Photo, Chris Christodoulou

Thursday, August 10, 2023

Royal Albert Hall, London

I’ll now never know, but my gut-feeling was that Sir Andrew Davis conducting Mahler’s Tenth Symphony (left unfinished at the composer’s death and made performable by Deryck Cooke – Davis’s choice of version from the several now available) would have been special indeed. Sadly he was indisposed, but how fortunate that Sakari Oramo was able to replace him and bring Mahler’s Seventh, also not one of his Symphonies that is overplayed.

Unchanged was the first half, Alban Berg’s Violin Concerto, his final completed work, given its premiere posthumously in 1936 by Louis Krasner, Hermann Scherchen conducting (coupled with Mahler Ten this was originally an ‘endgame’ Prom). Leila Josefowicz gave a reading of this work dedicated “to the memory of an angel”, Manon Gropius, daughter of Walter and Alma, dead aged eighteen, that was about quick-change emotions, confiding whispers and explosive attack, a scorching bow on her violin’s strings – the serene opening had been deceiving – and she was backed by a fully conversant Oramo and BBCSO as to her chameleon, totally immersed approach and they regarding their supporting complexities, details delineated, the introduction of a Bach chorale a moment of transcendence and acceptance, plangently developed to the Concerto’s ethereal conclusion. For an encore it had to be further Bach, a very expressive Largo from the C-major Sonata (BWV1005).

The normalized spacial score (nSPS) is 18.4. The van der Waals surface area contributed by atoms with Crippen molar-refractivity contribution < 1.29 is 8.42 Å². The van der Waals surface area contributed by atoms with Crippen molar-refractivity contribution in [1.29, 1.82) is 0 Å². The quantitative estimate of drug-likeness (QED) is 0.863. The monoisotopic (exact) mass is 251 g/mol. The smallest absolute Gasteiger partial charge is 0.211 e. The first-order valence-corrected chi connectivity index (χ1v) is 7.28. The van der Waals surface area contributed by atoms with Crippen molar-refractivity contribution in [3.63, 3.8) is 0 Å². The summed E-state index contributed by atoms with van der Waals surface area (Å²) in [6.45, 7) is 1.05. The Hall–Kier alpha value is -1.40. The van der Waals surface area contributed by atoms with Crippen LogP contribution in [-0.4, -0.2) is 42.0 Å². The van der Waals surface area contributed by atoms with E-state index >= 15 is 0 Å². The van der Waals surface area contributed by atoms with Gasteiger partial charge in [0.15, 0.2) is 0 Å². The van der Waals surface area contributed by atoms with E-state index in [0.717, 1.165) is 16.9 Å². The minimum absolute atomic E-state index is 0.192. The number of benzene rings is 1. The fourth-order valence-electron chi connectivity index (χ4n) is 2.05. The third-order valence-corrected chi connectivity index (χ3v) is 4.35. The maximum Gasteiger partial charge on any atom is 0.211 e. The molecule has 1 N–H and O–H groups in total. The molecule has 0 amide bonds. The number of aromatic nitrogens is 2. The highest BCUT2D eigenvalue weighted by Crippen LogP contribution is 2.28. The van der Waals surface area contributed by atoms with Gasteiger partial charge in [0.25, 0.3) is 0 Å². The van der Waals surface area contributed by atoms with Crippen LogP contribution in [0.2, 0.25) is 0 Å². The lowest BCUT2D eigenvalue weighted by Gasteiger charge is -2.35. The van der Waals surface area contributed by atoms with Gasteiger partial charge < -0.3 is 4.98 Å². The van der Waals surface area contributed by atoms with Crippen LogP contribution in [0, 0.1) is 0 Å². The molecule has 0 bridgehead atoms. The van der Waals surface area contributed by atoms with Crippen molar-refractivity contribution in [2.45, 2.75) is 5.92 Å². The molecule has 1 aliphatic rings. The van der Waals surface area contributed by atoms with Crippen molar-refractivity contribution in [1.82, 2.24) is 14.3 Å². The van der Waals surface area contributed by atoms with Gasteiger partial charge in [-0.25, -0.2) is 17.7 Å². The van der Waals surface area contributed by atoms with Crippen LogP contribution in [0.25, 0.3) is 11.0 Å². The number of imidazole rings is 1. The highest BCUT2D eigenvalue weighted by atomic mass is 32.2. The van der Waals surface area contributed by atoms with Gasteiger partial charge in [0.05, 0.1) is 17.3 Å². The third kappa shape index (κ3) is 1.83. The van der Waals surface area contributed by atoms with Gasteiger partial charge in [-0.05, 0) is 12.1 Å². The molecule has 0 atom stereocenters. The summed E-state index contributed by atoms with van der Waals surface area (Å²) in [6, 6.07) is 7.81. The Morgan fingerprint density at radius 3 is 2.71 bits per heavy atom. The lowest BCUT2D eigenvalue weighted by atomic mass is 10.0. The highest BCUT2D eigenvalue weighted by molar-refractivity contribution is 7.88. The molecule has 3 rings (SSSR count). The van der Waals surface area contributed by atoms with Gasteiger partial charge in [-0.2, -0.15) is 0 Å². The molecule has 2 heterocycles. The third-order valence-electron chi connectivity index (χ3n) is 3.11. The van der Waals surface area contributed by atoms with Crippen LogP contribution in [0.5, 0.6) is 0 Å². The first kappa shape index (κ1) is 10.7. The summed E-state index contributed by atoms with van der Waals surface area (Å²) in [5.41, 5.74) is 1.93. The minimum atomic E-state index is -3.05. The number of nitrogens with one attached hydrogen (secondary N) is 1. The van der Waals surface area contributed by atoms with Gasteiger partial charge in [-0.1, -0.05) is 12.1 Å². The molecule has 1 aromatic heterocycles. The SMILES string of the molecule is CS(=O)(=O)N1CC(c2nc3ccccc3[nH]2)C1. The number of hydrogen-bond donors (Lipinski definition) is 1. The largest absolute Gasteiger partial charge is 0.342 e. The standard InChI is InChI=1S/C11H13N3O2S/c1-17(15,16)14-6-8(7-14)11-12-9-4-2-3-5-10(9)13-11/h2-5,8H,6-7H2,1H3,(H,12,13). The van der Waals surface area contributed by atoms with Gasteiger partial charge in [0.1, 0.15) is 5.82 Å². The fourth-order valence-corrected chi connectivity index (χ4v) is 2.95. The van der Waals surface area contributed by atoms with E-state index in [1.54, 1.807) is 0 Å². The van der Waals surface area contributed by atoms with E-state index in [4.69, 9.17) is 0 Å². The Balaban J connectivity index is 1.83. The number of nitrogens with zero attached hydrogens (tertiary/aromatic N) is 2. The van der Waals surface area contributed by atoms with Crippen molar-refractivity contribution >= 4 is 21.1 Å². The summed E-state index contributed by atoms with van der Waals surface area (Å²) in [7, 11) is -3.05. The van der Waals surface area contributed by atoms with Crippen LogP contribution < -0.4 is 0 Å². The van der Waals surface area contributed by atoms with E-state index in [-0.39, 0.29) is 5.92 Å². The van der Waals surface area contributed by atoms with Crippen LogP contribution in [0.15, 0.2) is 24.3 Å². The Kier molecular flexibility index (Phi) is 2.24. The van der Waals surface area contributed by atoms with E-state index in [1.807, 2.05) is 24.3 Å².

(With James Ehnes as soloist, Sir Andrew has recorded Berg’s Violin Concerto for Chandos, I wonder if Chandos had plans to record the Mahler.)

Mahler’s five-movement Seventh, music mostly of the night, found Oramo expansively traversing this great, complex and ambiguous Symphony, the first movement’s militaristic swagger, and mysterious romance growing to rapture, enjoying coherence and deliberation, yet also flexibility, initiated by the oars-in-water introduction, and a well-taken tenor horn solo by Peter Moore (Martin Owen led the French variety), with colours and dynamics vividly contrasted and savoured, the coda hard-won. The first ‘Nachtmusik’ movement was beguilingly detailed and pointed, interest sustained through a galaxy of incidents, picturesque and poetic, the second one a dusky serenade warmly wooing, guitar and mandolin in the mix to suggest that love is wafting in the gentle breeze, mostly languorous, some palpitations, with, in between, the macabre Scherzo flitting by, shadows and spectres, bizarre effects heightened, discombobulating. And to a timpani salvo as a wake-up call, the Finale, a bright new day, light out of darkness, and festivities galore, with Wagner, Schumann and Lehár as possible guests – teasing allusions – Oramo spiriting and nudging the music along to a resplendent cowbell-festooned conclusion.

With the Proms and Albert Hall connection I was reminded at times of the fantastic M7 that Pierre Boulez conducted with this Orchestra on September 12, 1977 (if not quite emulated in his later Cleveland/DG recording), Boulez also introducing a new (longer) version of his Rituel in memoriam Maderna. Like the Frenchman, Oramo led a Mahler Seven in which there was nothing ‘easy’ or glib. He has Mahler Three on August 19.